Friday, June 21, 2024

Parker: Remembering D-Day — Honoring Our Heroes and Preserving Our History

Throughout our history, few events have had the profound impact and significance as D-Day, the monumental military operation during World War II that took place on June 6, 1944. The Allied invasion of German-occupied Normandy, France was launched in darkness under the disguise of brutal weather as the largest armada in history gathered and young paratroopers prepared to board the aircraft that awaited.

General Dwight D. Eisenhower carried the weight of this decision to launch, looking to his generals and telling them, “I don’t like it, but we have to go.” He distributed his Order of the Day to the 175,000 members of the Allied Expeditionary Force who stood ready to sacrifice all to end tyranny and face the German occupying forces. The operation was a turning point in the war, paving the way for the eventual defeat of Nazi Germany and the restoration of peace and democracy across Europe.

This year marks the 80th anniversary of this defining moment in time, a calling for us to always remember the sacrifices made by the soldiers who fought for our freedom and the importance of preserving history to honor their legacies.

It is also critical that Americans continue to recognize the remarkable WWII veterans who are still with us today. This week, there are six WWII veterans from North Texas alone, ranging in age from 97 to 103 years old, who are taking the pilgrimage to Omaha Beach in Normandy, France. There they will be reunited with their past, remembering the fallen and connecting with many more remaining heroes who were blessed to return home.

Largely organized by nonprofit organizations such as Liberty Jump Team and Beyond the Call, these veterans serve as a reminder of the freedoms we have today. As the number of remaining WWII vet dwindles, such volunteer-driven organizations work tirelessly to preserve the memory of all our United States Military veterans, making certain that their sacrifices are always remembered.

It is a mission that must remain in the hearts of every American – never forget what our veterans did for us. President Ronald Reagan so wisely said, “Freedom is never more than one generation away from extinction. We didn’t pass it on to our children in the bloodstream. The only way they can inherit the freedom we have known is if we fight for it, protect it, defend it, and then hand it to them with the well fought lessons of how they in their lifetime must do the same. And if you and I don’t do this, then you and I may well spend our sunset years telling our children and our children’s children what it once was like in America when men were free.”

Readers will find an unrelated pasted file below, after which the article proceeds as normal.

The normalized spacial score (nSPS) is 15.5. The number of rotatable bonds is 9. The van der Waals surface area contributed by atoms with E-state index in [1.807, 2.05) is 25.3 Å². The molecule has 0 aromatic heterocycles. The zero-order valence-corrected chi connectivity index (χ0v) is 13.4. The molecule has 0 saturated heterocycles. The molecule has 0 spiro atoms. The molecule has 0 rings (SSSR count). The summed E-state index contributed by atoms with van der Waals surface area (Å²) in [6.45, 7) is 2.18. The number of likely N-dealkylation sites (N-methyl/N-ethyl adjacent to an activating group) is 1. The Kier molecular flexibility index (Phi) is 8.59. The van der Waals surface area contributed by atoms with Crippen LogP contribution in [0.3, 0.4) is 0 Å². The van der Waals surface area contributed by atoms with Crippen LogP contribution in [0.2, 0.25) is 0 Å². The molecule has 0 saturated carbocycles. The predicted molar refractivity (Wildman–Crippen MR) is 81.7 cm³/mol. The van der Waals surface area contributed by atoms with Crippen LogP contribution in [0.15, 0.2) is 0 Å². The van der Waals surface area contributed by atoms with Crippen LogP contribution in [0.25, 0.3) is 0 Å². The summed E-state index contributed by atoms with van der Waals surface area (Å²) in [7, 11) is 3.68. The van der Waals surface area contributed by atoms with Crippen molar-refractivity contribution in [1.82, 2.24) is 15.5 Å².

As a society, it is our duty to come together in recognizing June 6 as an extraordinary historic moment when tyranny was defeated, freedom restored, victims liberated, and peace returned. It came at an enormous price, the lives of the brave forces who answered the call and gave everything they had. There are nearly 9,400 grave sites and 1,600 names on the Walls of the Missing at the Normandy American Cemetery, including 45 sets of brothers who rest side by side. Everyone had a story, a place where their lives began, and a calling to pass to the next generation the gift of freedom.

Today, and every day, let us never forget the courage and sacrifice of those who fought for our freedom. Let us honor their legacy by preserving our history and passing down their stories to future generations. By doing so, we can ensure that the memory of D-Day and the heroes who made it possible will live on forever.

State Senator Tan Parker represents SD12 that includes portions of Dallas, Denton, and Tarrant County and the entirety of Wise County. He serves as vice chairman of the Senate Veteran Affairs Committee. He is also the legislative author of the bill establishing the 1836 Project, a state-wide Texas history preservation initiative.

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